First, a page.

Methods for Evaluating Gap Analysis Project Habitat Distribution Maps with Species Occurrence Data
The National Gap Analysis Project created species habitat distribution models for all terrestrial vertebrates in the United States to support conservation assessments and explore patterns of species richness. Those models link species to specific habitats throughout the range of each species. For most vertebrates, there are not enough occurrence data to drive inductive, range-wide species habitat distribution models at high spatial and thematic resolution. However, it is possible to use occurrence data for model evaluation. The combination of citizen science, formal species survey work, and digitized specimen archives are making millions of observations available to the scientific community. Our challenge is to combine the mostly unstructured data into metrics that help us characterize and understand patterns of biodiversity. In this work, we propose two model-evaluation metrics. The first, a buffer proportion assessment, is based on the proportion of habitat in the range relative to the mean proportion of habitat around each of the species’ occurrence records. The second is a measure of the sensitivity (proportion of true presence) to buffer distances around occurrence records. The buffer proportion is a modification of model prevalence versus point prevalence metric, whereby comparison to a null model allows us to determine if the model performs better or worse than random.
In this report, we describe the workflow used to compile and filter the species occurrence records from online resources (for example, the Global Biodiversity Information Facility) and show results for a single species, Desmognathus quadramaculatus (black-bellied salamander). For the salamander, 222 occurrence points met our criteria for inclusion in the evaluation. We found the model performed better than random with a buffer proportion index of 1.745, indicating about 5 times as much habitat was found adjacent to known occurrence records than would be expected from randomly located sites throughout the range. Sensitivity increased with larger buffer distances and leveled off to around 0.7 between 1,000- and 2,000-meter buffer distances, indicating the model is likely best suited for scales exceeding 1,000 meters. We plan to report the buffer proportion assessment and sensitivity metrics along with the full species model reports to increase understanding of the model’s performance and to use the metrics to help prioritize revisions to the models.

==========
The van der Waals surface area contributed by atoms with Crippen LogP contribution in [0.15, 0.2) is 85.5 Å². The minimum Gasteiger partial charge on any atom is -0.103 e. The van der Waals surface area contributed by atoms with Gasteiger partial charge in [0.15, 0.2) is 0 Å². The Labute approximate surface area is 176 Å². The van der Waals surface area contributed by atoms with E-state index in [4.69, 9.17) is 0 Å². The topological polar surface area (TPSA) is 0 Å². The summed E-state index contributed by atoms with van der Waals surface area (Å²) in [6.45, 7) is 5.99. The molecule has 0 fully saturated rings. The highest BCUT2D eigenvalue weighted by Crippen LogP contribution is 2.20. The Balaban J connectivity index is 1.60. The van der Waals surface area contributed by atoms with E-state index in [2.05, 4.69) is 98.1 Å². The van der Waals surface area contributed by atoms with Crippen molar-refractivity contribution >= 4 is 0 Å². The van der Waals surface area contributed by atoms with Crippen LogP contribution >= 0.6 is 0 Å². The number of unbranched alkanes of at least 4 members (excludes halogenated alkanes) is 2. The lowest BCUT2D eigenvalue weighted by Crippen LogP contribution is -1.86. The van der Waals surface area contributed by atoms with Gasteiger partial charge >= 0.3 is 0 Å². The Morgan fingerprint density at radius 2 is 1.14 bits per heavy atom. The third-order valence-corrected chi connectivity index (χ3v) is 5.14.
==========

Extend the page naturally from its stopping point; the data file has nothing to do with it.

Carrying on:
Rubino, M.J., McKerrow, A.J., Tarr, N.M., and Williams, S.G., 2022, Methods for evaluating Gap Analysis Project habitat distribution maps with species occurrence data: U.S. Geological Survey Techniques and Methods 2-A19, 13 p., https://doi.org/10.3133/tm2A19.
ISSN: 2328-7055 (online)
Table of Contents
- References Cited
|Publication Subtype||USGS Numbered Series|
|Title||Methods for evaluating Gap Analysis Project habitat distribution maps with species occurrence data|
|Series title||Techniques and Methods|
|Publisher||U.S. Geological Survey|
|Publisher location||Reston VA|
|Contributing office(s)||Science Analytics and Synthesis|
|Description||Report: vi, 13 p.; Data Release|
|State||Alabama, Georgia, North Carolina, Tennessee, Virginia, West Virginia|
|Online Only (Y/N)||Y|
|Google Analytic Metrics||Metrics page|